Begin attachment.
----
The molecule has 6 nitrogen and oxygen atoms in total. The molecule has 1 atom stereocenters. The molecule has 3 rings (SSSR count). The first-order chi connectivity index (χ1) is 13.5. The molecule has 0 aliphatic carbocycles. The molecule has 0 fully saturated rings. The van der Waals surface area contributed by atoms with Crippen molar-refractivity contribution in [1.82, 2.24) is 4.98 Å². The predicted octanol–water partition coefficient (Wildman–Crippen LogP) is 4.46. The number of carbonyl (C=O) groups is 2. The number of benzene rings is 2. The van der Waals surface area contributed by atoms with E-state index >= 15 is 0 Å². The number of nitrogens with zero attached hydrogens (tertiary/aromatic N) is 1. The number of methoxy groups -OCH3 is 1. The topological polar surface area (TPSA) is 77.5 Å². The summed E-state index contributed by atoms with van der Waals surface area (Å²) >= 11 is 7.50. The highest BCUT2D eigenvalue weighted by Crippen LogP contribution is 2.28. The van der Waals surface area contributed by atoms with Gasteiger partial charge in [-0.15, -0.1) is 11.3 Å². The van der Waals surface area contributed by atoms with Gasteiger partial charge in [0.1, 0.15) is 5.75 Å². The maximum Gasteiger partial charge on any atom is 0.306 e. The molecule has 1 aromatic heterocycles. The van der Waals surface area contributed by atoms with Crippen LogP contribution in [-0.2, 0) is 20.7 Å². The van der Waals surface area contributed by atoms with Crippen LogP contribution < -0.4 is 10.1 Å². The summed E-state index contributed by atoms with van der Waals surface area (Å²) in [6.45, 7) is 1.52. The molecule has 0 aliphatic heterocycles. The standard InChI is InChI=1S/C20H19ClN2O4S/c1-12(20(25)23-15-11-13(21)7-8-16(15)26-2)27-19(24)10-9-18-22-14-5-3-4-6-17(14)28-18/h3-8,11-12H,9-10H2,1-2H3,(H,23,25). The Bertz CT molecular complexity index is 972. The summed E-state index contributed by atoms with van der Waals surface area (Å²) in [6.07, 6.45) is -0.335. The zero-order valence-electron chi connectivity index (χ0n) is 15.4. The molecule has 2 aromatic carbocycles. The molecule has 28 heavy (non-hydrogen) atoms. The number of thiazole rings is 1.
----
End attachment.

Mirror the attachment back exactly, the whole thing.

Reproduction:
The molecule has 6 nitrogen and oxygen atoms in total. The molecule has 1 atom stereocenters. The molecule has 3 rings (SSSR count). The first-order chi connectivity index (χ1) is 13.5. The molecule has 0 aliphatic carbocycles. The molecule has 0 fully saturated rings. The van der Waals surface area contributed by atoms with Crippen molar-refractivity contribution in [1.82, 2.24) is 4.98 Å². The predicted octanol–water partition coefficient (Wildman–Crippen LogP) is 4.46. The number of carbonyl (C=O) groups is 2. The number of benzene rings is 2. The van der Waals surface area contributed by atoms with E-state index >= 15 is 0 Å². The number of nitrogens with zero attached hydrogens (tertiary/aromatic N) is 1. The number of methoxy groups -OCH3 is 1. The topological polar surface area (TPSA) is 77.5 Å². The summed E-state index contributed by atoms with van der Waals surface area (Å²) >= 11 is 7.50. The highest BCUT2D eigenvalue weighted by Crippen LogP contribution is 2.28. The van der Waals surface area contributed by atoms with Gasteiger partial charge in [-0.15, -0.1) is 11.3 Å². The van der Waals surface area contributed by atoms with Gasteiger partial charge in [0.1, 0.15) is 5.75 Å². The maximum Gasteiger partial charge on any atom is 0.306 e. The molecule has 1 aromatic heterocycles. The van der Waals surface area contributed by atoms with Crippen LogP contribution in [-0.2, 0) is 20.7 Å². The van der Waals surface area contributed by atoms with Crippen LogP contribution < -0.4 is 10.1 Å². The summed E-state index contributed by atoms with van der Waals surface area (Å²) in [6.45, 7) is 1.52. The molecule has 0 aliphatic heterocycles. The standard InChI is InChI=1S/C20H19ClN2O4S/c1-12(20(25)23-15-11-13(21)7-8-16(15)26-2)27-19(24)10-9-18-22-14-5-3-4-6-17(14)28-18/h3-8,11-12H,9-10H2,1-2H3,(H,23,25). The Bertz CT molecular complexity index is 972. The summed E-state index contributed by atoms with van der Waals surface area (Å²) in [6.07, 6.45) is -0.335. The zero-order valence-electron chi connectivity index (χ0n) is 15.4. The molecule has 2 aromatic carbocycles. The molecule has 28 heavy (non-hydrogen) atoms. The number of thiazole rings is 1.